After watching the video and with fear in my heart, I began searching out parata recipes because we were in the mood for a savory pancake as well as the sweet pancake recipe from the video.  It was at this point I ran across a savory parata recipe from one of my favorite Indian chefs, Sanjay Thumma.  He posts videos showing how to make Indian cuisine on his website, which for me at least, makes it much easier to understand how to cook food from cultures I'm unfamiliar with.  You must be thinking at this point that Indian food is not Afghanistan food, so if I use this recipe it doesn't count for Afghanistan.  However, the two countries do have a lot of overlap in culture and foods, so I elected to use the recipe from Thumma as our savory pancake, and then I would use the one from Haley in the you tube video to make a sweet Afghan pancake. 

So, here it goes.  We'll start with the sweet pancake.  First for the recipe:


·         1/4 Cup sugar
·         3 Tbsp cardamom
·         2 Tbsp sesame oil

·         2 Cups Flour (All-Purpose works best)
·         1 Cup Water
·         1 Tbsp sesame oil
·         **for cooking:
·         2 Tbsp sesame oil

Powdered Sugar


Mix sugar and cardamom together and set aside.  I actually used a chai blend seasoning that I had in the cabinet because I couldn't find my ground cardamom.

1.      Mix flour, water, and oil together and knead to form a dough ball
2.      Set dough aside for 10 minutes
3.      After 10 minutes have passed, separate the dough into two balls
4.      Roll one ball in your hands until if forms a snake like shape 12 in. long
5.      Flatten with fingers or a rolling pin until it is 3 in. wide by 12 in. long
6.      Repeat with other ball and lay one above the other on the table.
7.      Using 1 tbsp cooking oil for each piece of dough, apply and rub the oil on both pieces of dough down the center leaving a 1/4 in. gap around the edges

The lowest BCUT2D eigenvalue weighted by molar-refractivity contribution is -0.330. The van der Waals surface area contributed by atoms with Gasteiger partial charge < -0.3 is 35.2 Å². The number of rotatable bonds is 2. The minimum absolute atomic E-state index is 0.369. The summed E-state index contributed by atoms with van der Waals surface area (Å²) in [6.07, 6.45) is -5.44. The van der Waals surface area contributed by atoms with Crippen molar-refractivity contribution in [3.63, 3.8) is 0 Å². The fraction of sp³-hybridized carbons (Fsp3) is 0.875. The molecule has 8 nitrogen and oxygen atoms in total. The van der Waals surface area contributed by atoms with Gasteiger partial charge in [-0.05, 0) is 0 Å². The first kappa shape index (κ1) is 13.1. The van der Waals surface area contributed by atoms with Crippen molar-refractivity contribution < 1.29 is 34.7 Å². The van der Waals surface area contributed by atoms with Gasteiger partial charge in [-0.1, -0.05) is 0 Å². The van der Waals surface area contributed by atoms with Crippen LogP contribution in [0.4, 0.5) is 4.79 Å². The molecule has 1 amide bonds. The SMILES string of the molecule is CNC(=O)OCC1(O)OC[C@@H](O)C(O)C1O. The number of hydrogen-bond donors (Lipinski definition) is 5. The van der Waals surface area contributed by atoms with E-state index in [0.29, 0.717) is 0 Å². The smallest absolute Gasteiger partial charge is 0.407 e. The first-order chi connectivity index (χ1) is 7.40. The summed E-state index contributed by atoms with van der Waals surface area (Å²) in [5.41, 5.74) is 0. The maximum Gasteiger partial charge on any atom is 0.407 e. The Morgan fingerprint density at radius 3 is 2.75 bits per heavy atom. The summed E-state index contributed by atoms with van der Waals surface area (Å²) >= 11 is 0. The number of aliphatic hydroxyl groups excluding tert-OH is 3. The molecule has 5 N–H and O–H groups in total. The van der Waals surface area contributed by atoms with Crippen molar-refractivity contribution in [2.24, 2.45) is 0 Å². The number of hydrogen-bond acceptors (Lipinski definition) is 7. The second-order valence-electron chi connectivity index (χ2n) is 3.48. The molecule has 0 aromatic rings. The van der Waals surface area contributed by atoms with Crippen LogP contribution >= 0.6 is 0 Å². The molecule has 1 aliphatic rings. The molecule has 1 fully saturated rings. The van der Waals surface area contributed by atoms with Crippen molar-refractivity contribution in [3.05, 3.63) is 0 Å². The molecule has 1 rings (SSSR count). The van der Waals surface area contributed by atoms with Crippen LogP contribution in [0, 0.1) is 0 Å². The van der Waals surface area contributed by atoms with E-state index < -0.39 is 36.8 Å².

8.      Sprinkle a generous amount of the sugar/cardamom mixture over the oil.
9.      Starting from the end, roll the strip of dough over the filling until it forms a tube
10.  Cut the tube of dough in half (makes 2 paratas)
11.  Place the cut edge on the cutting board and press it down flat into the table
12.  Using a rolling pin, roll the dough into a 5 in. by 5 in. circle
13.  REPEAT all steps on the rest of the dough to form 4 paratas

1.      Add 2 Tbsp of Cooking oil to a large pre-heated pan or griddle
2.      Lay two paratas onto the pan
3.      Cook both sides until golden brown
4.      Once browned, move the paratas to a serving plate
5.      Sprinkle with Powdered Sugar 

 Here are some pictures we took along the way:

I know, I know, this does not look like a 5 inch circle.  Did I mention I sort of suck at rolling things out into circles?

So I must say I didn't have much hope for the taste of this, especially since it doesn't look at all like the parata in the you tube video.  We tried it anyway, hoping for the best.  It didn't taste the way it looked in the video, it was mostly very bland.  I'm sure it was because of some error I made in the process.  If you want to try this recipe, I recommend taking a look at the you tube video, and hopefully you'll have more success than I did.  The images of this in the you tube video look fantastic!

Now on to the savory paratas.  For the recipe, go to Sanjay Thumma's website directly.  The recipe is there, along with the video for making them (http://www.vahrehvah.com/popvideo.php?recipe_id=1705).  I pretty much followed his recipe exactly, with a couple of minor tweaks to make them vegetarian (for me) and less spicy (for Sam).  Anyway, I substituted frozen vegetable ground soy for the beef, and I ommited the green chilies to take some of the heat out.  Here are the results for the savory paratas:

 It looks a lot like real meat!

 So far, so good.  It still looks like what I saw in the video.

 Still looking good!

 Hmmmm . . . not quite like the video, but it could just be that I have difficulty rolling things out evenly.

 A piece of the end result.

So the savory version was much more flavorful than the sweet version, but the texture was still off on this.  My end result barely resembled that in Thumma's video; and while mine was edible, it wasn't something I desired to continue eating.  I'm POSITIVE that these two recipes didn't turn out because of something I did.  I think I let my fear of making tortilla like foods get the best of me.  Since I was now filled with so much despair from my continued lack of success with this type of food, what was I to do with all of the leftover filling from this recipe?  We were still hungry, and we didn't want to attempt to make any more of these.  Well, Sam went over to the freezer to have a look at what was in there.  He discovered some frozen pasty sheets.  After 20 minutes of defrosting, we finally ended up with this:

An empanada like food filled with the filling from Thumma's recipe.  Yummy!  Success (at least success for something edible) at last!  One of these days, I will be successful at the recipe in the way it is supposed to be, Afghan Sunday just wasn't to be that day.